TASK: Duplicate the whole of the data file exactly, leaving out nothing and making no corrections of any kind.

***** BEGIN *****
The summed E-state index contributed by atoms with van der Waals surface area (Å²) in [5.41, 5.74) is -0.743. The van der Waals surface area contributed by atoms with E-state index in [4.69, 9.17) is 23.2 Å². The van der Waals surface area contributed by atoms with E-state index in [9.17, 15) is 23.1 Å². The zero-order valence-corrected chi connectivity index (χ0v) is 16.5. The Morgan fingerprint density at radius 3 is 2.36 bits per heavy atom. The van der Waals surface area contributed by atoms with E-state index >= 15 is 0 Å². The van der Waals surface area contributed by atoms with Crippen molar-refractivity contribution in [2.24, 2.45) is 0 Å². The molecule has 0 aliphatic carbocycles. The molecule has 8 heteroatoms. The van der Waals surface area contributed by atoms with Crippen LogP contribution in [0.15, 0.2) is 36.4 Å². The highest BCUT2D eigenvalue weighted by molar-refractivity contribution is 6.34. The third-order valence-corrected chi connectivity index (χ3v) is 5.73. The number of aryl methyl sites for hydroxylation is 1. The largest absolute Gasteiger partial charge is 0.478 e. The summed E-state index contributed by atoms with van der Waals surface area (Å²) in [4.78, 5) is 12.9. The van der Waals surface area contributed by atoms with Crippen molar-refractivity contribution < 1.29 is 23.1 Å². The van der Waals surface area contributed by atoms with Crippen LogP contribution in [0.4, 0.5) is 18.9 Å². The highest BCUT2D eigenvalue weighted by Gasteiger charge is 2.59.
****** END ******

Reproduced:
The summed E-state index contributed by atoms with van der Waals surface area (Å²) in [5.41, 5.74) is -0.743. The van der Waals surface area contributed by atoms with E-state index in [4.69, 9.17) is 23.2 Å². The van der Waals surface area contributed by atoms with E-state index in [9.17, 15) is 23.1 Å². The zero-order valence-corrected chi connectivity index (χ0v) is 16.5. The Morgan fingerprint density at radius 3 is 2.36 bits per heavy atom. The van der Waals surface area contributed by atoms with E-state index >= 15 is 0 Å². The van der Waals surface area contributed by atoms with Crippen molar-refractivity contribution in [2.24, 2.45) is 0 Å². The molecule has 0 aliphatic carbocycles. The molecule has 8 heteroatoms. The van der Waals surface area contributed by atoms with Crippen LogP contribution in [0.15, 0.2) is 36.4 Å². The highest BCUT2D eigenvalue weighted by molar-refractivity contribution is 6.34. The third-order valence-corrected chi connectivity index (χ3v) is 5.73. The number of aryl methyl sites for hydroxylation is 1. The largest absolute Gasteiger partial charge is 0.478 e. The summed E-state index contributed by atoms with van der Waals surface area (Å²) in [4.78, 5) is 12.9. The van der Waals surface area contributed by atoms with Crippen molar-refractivity contribution < 1.29 is 23.1 Å². The van der Waals surface area contributed by atoms with Crippen LogP contribution in [0.4, 0.5) is 18.9 Å². The highest BCUT2D eigenvalue weighted by Gasteiger charge is 2.59.